It is hurricane season again in the tropical Atlantic Ocean, and residents of the Caribbean and the U.S. and Mexican coastal areas are on guard. Many of the tropical storms that batter these regions originate off West Africa's coast. U.S. government and university scientists are starting a study of how they intensify so they can improve forecasts to avoid the death and devastation hurricanes cause.
The U.S. agency responsible for ocean and atmosphere matters, NOAA, says thunderstorms off West Africa account for 60 percent of all hurricanes in the tropical Atlantic and 85 percent of the biggest ones.
One such weather disturbance gave rise to Hurricane Katrina, which devastated New Orleans and a large swath of the U.S. Gulf Coast a year ago.
But that does not mean that most of these so-called African atmospheric waves intensify to hurricanes. There are 60 to 70 of these distrubances each year, but only about half a dozen begin spinning enough to grow into tropical cyclones.
Scientists like Jeffrey Halverson of the University of Maryland want to know why more do not.
"About 10 percent of these waves change their character from being long traveling lines of thunderstorms. They begin acquiring some rotation. That's the big mystery, why so very few of those waves actually start picking up some spin. We don't really know where that spin comes from. That's part of the big question we're out to answer as they come off Africa."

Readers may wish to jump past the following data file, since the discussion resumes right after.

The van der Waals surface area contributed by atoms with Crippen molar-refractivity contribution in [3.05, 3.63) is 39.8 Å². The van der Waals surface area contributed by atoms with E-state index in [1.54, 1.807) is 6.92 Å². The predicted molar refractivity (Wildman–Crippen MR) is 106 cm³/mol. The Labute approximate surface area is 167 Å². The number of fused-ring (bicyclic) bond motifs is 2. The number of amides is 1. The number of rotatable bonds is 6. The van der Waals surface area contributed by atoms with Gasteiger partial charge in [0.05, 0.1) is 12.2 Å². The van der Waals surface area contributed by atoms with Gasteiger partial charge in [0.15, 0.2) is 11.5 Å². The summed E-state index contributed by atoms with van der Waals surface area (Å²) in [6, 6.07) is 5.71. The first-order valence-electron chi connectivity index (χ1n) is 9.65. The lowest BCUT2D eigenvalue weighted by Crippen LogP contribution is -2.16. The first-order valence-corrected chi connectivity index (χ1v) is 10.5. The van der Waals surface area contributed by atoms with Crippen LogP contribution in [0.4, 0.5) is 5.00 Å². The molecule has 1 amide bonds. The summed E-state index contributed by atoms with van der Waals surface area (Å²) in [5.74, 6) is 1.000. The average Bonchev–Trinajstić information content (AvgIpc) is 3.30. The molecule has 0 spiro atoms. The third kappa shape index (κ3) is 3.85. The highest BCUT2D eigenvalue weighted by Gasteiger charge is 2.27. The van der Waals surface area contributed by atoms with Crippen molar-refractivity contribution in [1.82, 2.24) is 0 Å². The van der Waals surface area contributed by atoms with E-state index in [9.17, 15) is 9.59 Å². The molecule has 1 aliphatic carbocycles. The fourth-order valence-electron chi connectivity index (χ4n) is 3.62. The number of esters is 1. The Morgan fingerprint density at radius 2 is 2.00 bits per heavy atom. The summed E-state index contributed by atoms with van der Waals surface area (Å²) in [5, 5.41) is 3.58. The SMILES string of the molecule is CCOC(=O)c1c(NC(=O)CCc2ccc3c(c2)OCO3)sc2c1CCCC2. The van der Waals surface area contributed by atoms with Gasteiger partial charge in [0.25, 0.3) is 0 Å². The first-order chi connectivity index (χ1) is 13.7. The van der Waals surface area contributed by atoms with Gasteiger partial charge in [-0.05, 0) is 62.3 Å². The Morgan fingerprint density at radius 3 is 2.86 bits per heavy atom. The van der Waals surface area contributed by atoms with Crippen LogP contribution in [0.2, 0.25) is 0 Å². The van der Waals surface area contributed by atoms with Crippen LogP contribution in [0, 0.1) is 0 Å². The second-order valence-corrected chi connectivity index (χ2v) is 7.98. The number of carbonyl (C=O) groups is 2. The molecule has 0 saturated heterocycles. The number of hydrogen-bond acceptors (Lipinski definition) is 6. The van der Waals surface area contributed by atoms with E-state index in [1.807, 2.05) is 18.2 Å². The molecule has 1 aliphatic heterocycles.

The hurricane research director at NOAA, Jason Dunion, says two factors seem to suppress cyclone development, cold sea surface temperatures off West Africa and dry air and dust blowing from the Sahara Desert. But Dunion says if a storm survives to reach warmer waters and it begins spinning, it can merge with other such vortices into a larger one, a prerequisite for a twisting, churning hurricane.
"How do those come together? There certainly are some things we know, but there are a lot of mysteries out there. Some of it is because we just haven't observed it all that much," he said.
That will change with the research mission Dunion's agency is jointly undertaking through August with the U.S. space agency NASA and academics like Halverson. From their base on the Cape Verde islands off West Africa, they will take moisture, temperature, wind speed and other readings about storms from several U.S. satellites, an aircraft that flies through storms, weather balloons, and ground stations.
Dunion says the ability to track the path of emerging hurricanes has improved greatly in recent years, but the science of monitoring their growth and intensity is lagging far behind.
Jeff Halverson says this is a vital need.
"Better understanding the physics that generate these storms will extend the time of skillful forecasts, and thus save lives and property," he said.
The U.S. hurricane researchers will share data with European and African scientists who are working to understand the influence of the West African monsoon on regional and global weather.